Set the camera on aperture priority "A" , set the aperture to f5, iso to 100, and using manual focus, set the focus to 10 feet. When the lens iszoomedout to its widest setting, (i.e. 7.2 mm) thedepth of field with acceptable sharpness will be from 3.5 feet to infinity. With an external flash bounced off the ceiling, the whole room will be evenly lit without any hot spots or dark corners. And with the camera onmanual focus, shutter lag is very short because you're not waiting for the autofocus to lock on.

This works especially well if you use a Canon flash with TTL metering through the camera. I'd recommend the Canon 420 EX,it's the least expensive Canonflash with a swivel/bounce head....

The real beauty of this methodis that the combination of settings...i.e. manual focus set to 10 feet, aperture set to f5, iso settings, etc, can be saved as a custom setting to either C1 or C2 on the mode dial so you don't have to do this every time you want to take flash pictures indoors.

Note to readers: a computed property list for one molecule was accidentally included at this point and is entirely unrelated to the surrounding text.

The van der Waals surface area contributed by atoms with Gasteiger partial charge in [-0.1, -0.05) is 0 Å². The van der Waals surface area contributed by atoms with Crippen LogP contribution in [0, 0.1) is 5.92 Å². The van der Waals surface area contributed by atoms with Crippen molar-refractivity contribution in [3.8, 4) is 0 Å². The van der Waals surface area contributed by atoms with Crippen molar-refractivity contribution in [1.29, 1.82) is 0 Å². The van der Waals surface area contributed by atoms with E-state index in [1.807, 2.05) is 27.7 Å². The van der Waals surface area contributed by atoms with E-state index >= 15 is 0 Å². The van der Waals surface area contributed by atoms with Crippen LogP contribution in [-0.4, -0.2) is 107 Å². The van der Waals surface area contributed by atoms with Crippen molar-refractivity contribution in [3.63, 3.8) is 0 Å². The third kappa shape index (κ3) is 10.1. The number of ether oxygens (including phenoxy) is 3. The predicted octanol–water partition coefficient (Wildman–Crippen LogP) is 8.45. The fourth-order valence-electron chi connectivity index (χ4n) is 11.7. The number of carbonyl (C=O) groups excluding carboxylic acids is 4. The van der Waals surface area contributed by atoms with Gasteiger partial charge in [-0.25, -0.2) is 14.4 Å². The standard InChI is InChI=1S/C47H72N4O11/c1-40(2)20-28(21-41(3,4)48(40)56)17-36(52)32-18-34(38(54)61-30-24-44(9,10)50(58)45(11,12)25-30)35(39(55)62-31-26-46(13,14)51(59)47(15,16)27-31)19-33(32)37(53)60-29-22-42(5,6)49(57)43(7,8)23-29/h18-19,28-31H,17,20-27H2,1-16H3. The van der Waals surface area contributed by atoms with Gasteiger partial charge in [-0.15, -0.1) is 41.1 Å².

This type of setup can easily be used with other cameras/lens/f-stop combinations. The link below will take you to a website with a calcuator for determining any lens/f-stop/distance combination.

NOTE: for the calculation, you have to use the actual focal length of the lens, not the 35 mm equivalent. If you don't know what the actual focal length is for your camera, the site has a look up section for most digital cameras.

http://www.dofmaster.com/dofjs.html

hope this helps...

Santos
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Old Jan 7, 2005, 7:33 PM   #17
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OK...Now I need a camera dictionary! I truly know NOTHING (other than hit the button)! This is great! Thank you AGAIN! Mia
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Old Jan 7, 2005, 7:43 PM   #18